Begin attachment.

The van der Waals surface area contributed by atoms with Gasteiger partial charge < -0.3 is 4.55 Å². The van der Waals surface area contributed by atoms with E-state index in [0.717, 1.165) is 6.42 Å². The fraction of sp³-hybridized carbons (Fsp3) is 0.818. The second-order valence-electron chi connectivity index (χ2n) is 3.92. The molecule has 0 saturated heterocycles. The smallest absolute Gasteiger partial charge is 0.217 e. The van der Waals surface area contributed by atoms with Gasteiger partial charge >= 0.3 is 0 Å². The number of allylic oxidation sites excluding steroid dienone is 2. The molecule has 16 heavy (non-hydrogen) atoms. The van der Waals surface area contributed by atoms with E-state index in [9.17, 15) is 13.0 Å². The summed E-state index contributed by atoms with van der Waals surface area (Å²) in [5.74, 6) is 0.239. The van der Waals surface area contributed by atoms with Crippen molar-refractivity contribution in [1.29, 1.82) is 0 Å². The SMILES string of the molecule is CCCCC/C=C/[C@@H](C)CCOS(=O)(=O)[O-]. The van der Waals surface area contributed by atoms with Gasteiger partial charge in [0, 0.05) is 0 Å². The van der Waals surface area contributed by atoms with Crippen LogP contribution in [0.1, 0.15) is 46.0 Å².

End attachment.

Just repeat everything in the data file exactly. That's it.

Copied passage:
The van der Waals surface area contributed by atoms with Gasteiger partial charge < -0.3 is 4.55 Å². The van der Waals surface area contributed by atoms with E-state index in [0.717, 1.165) is 6.42 Å². The fraction of sp³-hybridized carbons (Fsp3) is 0.818. The second-order valence-electron chi connectivity index (χ2n) is 3.92. The molecule has 0 saturated heterocycles. The smallest absolute Gasteiger partial charge is 0.217 e. The van der Waals surface area contributed by atoms with Gasteiger partial charge >= 0.3 is 0 Å². The number of allylic oxidation sites excluding steroid dienone is 2. The molecule has 16 heavy (non-hydrogen) atoms. The van der Waals surface area contributed by atoms with E-state index in [9.17, 15) is 13.0 Å². The summed E-state index contributed by atoms with van der Waals surface area (Å²) in [5.74, 6) is 0.239. The van der Waals surface area contributed by atoms with Crippen molar-refractivity contribution in [1.29, 1.82) is 0 Å². The SMILES string of the molecule is CCCCC/C=C/[C@@H](C)CCOS(=O)(=O)[O-]. The van der Waals surface area contributed by atoms with Gasteiger partial charge in [0, 0.05) is 0 Å². The van der Waals surface area contributed by atoms with Crippen LogP contribution in [0.1, 0.15) is 46.0 Å².